17 September 2021
The FTSE 100 index of stocks was up marginally on Thursday (16 September) thanks to soaring travel stocks after Ryanair upgraded its growth target for passengers. The index finished the session up 0.2%, having fallen back from earlier gains, settling at the close at 7027.48.
Tobacco stocks are a very tricky subject thanks to the toxic nature of the products they sell. Making waves in recent weeks is the news that tobacco product manufacturer Philip Morris International (PM) has acquired an inhaler firm, Vectura (VEC).
Shareholders of the asthma inhaler maker approved the £1.1 billion takeover on Thursday (16 September) despite vociferous protests from health campaigners. The takeover has caused a storm because the bought firm is dedicated to creating products that help those with breathing difficulties, and the other is a primary cause of a range of illnesses among which is breathing difficulties.
Ethical considerations for investors are ever-present, but some decide to hold these stocks because they pay very generous dividends. British American Tobacco (BAT), for instance, has a dividend yield at the time of writing of over 8%. Many other investors will be investors in these firms simply by chance of owning index-tracking funds that must hold a certain balance of tobacco shares.
Ultimately, such firms are fighting long-term trends against their products, and the share prices of BAT and PM are both in relative decline. That is why firms such as Philip Morris are acquiring other brands such as Vectura. Whether or not it turns out to be a step away from tobacco and towards ‘healthier’ revenue streams remains to be seen.
The UK’s job squeeze shows no sign of slowing, with the Office for National Statistics (ONS) announcing that more than one million job vacancies are now unfilled for the first time ever.
With such a dearth of workers to fill the gaps, wages are rising at an astronomical pace too, over 8% year-on-year. While the ONS warns of base effects distorting the number, there is little doubt that workers are bargaining for higher pay packets as companies desperately try to fill roles.
The ONS has also reported that two in five (41%) of businesses are now facing recruitment difficulties, up from one in three (932%) in August.
The economic impact of this can turn into a vicious cycle. As wages increase across the board, consumers have more disposable income, which in turn creates inflation and supply constraints. This effect is amplified by the fact that there are not enough workers to fulfil demand already, and inflation has this week hit 3.2%.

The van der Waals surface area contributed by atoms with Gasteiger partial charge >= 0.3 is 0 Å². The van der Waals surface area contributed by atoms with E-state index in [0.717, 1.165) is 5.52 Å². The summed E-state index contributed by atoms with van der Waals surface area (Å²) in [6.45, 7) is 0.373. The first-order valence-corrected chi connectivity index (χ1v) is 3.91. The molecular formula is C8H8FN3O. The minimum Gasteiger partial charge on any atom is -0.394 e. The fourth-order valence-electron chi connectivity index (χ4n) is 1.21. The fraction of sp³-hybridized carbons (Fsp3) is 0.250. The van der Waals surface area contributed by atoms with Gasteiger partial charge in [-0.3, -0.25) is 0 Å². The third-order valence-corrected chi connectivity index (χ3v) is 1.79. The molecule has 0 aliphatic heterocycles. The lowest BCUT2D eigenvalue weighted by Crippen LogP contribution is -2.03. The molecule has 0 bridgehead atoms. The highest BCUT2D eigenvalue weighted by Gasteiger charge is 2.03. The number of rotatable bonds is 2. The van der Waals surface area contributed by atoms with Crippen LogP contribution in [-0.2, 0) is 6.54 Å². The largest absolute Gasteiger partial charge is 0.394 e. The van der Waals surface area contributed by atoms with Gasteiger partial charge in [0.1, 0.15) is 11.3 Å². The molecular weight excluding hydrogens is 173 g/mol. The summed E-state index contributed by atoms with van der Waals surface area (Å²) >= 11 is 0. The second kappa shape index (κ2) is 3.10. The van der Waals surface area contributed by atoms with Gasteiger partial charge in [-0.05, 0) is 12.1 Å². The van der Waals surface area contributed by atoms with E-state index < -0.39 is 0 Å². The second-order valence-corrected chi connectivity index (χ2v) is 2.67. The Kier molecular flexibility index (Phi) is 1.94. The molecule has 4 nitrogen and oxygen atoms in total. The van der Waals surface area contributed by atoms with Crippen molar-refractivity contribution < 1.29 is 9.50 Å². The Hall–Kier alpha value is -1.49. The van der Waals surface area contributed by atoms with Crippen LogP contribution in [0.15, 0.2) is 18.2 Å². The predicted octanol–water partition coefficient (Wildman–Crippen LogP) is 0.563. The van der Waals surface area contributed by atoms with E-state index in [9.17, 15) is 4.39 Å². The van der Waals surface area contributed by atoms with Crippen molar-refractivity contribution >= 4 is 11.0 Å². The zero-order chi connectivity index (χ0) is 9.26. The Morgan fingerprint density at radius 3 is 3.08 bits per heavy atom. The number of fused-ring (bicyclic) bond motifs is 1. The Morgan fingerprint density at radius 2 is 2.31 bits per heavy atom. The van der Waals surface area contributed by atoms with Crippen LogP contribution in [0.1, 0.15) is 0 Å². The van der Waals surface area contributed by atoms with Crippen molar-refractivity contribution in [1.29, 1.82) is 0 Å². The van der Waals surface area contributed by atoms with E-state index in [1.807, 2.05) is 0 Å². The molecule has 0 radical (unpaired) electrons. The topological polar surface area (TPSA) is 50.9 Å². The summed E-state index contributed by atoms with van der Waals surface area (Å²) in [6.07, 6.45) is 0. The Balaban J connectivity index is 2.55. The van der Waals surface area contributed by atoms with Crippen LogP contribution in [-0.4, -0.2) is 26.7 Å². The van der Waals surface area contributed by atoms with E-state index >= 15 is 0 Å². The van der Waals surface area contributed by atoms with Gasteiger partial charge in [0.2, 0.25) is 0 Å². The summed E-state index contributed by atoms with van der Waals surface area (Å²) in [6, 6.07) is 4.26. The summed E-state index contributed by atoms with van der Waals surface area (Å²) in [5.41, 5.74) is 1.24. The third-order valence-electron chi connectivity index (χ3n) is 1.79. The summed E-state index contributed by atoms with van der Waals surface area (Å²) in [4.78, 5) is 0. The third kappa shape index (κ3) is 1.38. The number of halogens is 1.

The Bank of England will be watching proceedings intently. It is due to update with its latest interest rate and quantitative easing (QE) policies on Thursday (23 September). While the expectation is to hold its policies stable, the European Central Bank (ECB) has already announced it will commence some tapering of QE. As inflationary pressures grow, the Bank of England’s inaction may soon become a luxury.
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21 September – Retailer Kingfisher (KGF) announces its latest interim results on Tuesday (21 September). The DIY retailer has been something of a turnaround story in the past two years, reversing what seemed like a prolonged decline. The firm which owns chains such as B&Q has managed to beat long-term high street retail declines. But questions will be asked of the company as the DIY trend – exacerbated by lockdown – could be set to end.
23 September – Royal Mail (RMG) gives a trading update on Thursday (23 September). The national postal service has had a positive story to tell during the pandemic. Parcel revenues have overtaken letters for the first time as parcel volumes have expanded exponentially thanks to the pandemic shutting down the high street. The firm has even announced it will start delivering from certain firms on Sundays – a big change to the national postal carrier’s historic routine. Investors will now be looking at whether it can maintain momentum in parcel delivery growth or whether consumers will revert to old habits.